By Maud Watson
Business as Usual
Despite pulling out of Tokyo with dizziness, Victoria Azarenka was right back to her winning ways in Beijing. She became the first player since the WTA’s roadmap was introduced in 2009 to win two mandatory premiere events in a single season, and she did so by continuing her mastery over Maria Sharapova on the hard courts in the Chinese capital. Her deep, powerful ground strokes and superior ability to change direction of the ball led to a slew of errors from the Russian, resulting in an emphatic straight-set win for the Belarusian. It’s been a breakthrough year for Azarenka, who nearly has the No. 1 ranking mathematically sewn up, and more importantly, she’s exactly what the WTA has been looking for – a young No. 1 with the results to back it up. There’s still a bit of work to do in 2012, but fans are likely to already be looking forward to what she does for an encore in 2013.
Back in the Hunt
Playing in his first event since his five-set US Open final loss to Murray in New York, Novak Djokovic returned to the winner’s circle last week in Beijing. The indoor hard courts and a mixed field were exactly what Djokovic needed as he returned to competition. In the final, he faced fellow Top 10 member Jo-Wilfried Tsonga, and after a competitive first set, it was all one-way traffic for the Serb. Having not played the event the previous year, the points were pure gravy for Djokovic’s ranking. It was the perfect way to kick off what should be an exciting fall, as Federer and Djokovic duke it out to see who will ultimately finish the season as the No. 1 ranked player in the world.
He may have broken “Pistol” Pete’s record for most weeks ranked No. 1, but as expected, that doesn’t mean that Roger Federer is now ready to easily relinquish the grip he has on the top of the men’s game. He took on Stan Wawrinka in the second round of Shanghai, and it was an ugly match from the reigning Wimbledon champion. He struggled to find his game, particularly on the backhand wing, and for the better part of two sets, it was Federer who looked more like the Swiss No. 2 instead of his less-accomplished countryman. But as he’s done so often throughout his career, Federer hung tough, kept going for his shots, waited for his opportunity, and pounced. Once he squeezed out the second set in a tiebreaker, it was smooth sailing for the Maestro. The win put him into the third round, but more importantly, it assures him a 300th week as world number one. With several points to defend from 2011 and Djokovic breathing down his neck, Federer will have to clean up his game if he wants to finish the year No. 1, but for now, congrats to the man from Switzerland on yet another stunning accomplishment.
Now or Never
Fans get frustrated with a player for a variety of reasons. Maybe the player lacks the smarts to strategize, think on their feet, or make adjustments. Maybe it’s maddening to see them unsuccessfully defend a weakness time and time again. Perhaps they get tight when the chips are down. But the most frustrating thing of all has to be when you see a player fortunate enough to have been blessed with both the physical and mental gifts to succeed, and yet through laziness and poor attitude, fail to maximize those gifts. Bernard Tomic has thus far proved to fit the bill of that last category. He has a variety of shots, and he’s shown the ability to think and construct points. Yet once again, after a loss in Shanghai, he admitted that he didn’t give it his all. We’re all for honesty and candid answers, but there are just certain things a player should never confess to. There’s also no excuse for not leaving it all out on the court in that situation, which is all the more disturbing given that Tomic has developed a pattern of this type of behavior. He could be someone great, and fortunately for him, there are a number of former Aussies champions trying to put him on the straight and narrow path. But in the end, the decision to commit rests solely with Tomic, and if he doesn’t make a concerted effort to utilize his talents to their fullest extent sooner rather than later, he’s headed towards the dubious honor of becoming one of the biggest wastes of talent the game has ever seen.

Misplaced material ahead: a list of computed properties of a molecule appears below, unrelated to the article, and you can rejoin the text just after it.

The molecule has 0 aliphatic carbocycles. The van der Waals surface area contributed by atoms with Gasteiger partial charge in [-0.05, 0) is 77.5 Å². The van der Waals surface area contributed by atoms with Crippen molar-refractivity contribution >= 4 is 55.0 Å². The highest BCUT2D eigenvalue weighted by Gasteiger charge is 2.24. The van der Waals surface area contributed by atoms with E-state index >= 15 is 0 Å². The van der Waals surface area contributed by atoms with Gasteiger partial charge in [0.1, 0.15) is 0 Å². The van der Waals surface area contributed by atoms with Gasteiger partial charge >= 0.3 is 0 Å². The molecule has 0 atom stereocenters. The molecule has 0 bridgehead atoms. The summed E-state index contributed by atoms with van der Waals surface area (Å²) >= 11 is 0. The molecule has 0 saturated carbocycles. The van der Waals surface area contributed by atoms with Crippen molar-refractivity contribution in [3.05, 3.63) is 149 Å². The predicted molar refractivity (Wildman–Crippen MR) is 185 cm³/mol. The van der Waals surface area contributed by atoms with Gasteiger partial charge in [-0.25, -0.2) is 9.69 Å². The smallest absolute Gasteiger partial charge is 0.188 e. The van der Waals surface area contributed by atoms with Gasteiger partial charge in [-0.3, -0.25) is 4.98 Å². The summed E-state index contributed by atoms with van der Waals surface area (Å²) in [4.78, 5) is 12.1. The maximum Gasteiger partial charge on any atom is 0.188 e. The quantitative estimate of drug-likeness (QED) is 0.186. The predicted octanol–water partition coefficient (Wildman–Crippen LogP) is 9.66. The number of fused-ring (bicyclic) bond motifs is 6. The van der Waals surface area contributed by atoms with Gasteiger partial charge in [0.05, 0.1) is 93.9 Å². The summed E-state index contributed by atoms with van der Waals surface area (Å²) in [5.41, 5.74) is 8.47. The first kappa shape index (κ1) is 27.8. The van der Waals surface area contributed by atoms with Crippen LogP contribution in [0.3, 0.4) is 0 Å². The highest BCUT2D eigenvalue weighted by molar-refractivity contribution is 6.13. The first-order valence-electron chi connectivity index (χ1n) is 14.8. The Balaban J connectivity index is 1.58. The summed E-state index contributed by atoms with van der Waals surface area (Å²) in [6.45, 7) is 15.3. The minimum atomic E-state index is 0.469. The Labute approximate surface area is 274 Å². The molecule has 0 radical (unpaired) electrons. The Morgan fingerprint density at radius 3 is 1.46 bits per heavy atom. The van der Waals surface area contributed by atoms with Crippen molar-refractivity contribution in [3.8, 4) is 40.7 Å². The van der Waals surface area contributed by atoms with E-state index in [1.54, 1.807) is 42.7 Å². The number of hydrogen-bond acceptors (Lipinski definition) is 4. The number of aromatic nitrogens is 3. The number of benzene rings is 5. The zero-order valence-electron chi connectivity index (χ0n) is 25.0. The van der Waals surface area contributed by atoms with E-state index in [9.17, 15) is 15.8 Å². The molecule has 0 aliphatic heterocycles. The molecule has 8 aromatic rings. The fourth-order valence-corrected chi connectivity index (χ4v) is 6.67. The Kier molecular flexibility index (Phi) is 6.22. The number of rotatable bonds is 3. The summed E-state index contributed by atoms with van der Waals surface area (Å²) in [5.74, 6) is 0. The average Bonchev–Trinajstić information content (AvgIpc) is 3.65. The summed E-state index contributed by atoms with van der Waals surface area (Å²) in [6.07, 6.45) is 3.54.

While Tomic looks to try and get his career off the ground, Rainer Schuettler, who hasn’t played since January due to injury and fitness problems, has officially decided to call time on his career. The 36-year-old German isn’t the household name that some of 2012′s other retirees are, but he’s still one to be admired. In fact, Tomic should really take a page out of his book. Schuettler wasn’t a particularly gifted player. He didn’t possess an imposing stature or game. But he made the most of what he was given. He had a tremendous work ethic and drive, and he was rewarded with his share of successes. He’s probably best remembered for reaching the 2003 Australian Open final, where he bowed out to Agassi in straight sets, but he also won the Silver in Men’s Doubles at the 2004 Olympic Games in Athens alongside compatriot Nicolas Kiefer. He’s a shining example of what can be accomplished if one’s willing to put their nose to the grindstone. The sport is fortunate that he’s going to continue to stay involved, having just purchased the tournament membership in Düsseldorf with Ion Tiriac to ensure that from 2013 going forward, there will be an ATP 250 event the week prior to Roland Garros. Congrats to Schuettler, and here’s to hoping he continues to enjoy success in his new career endeavors.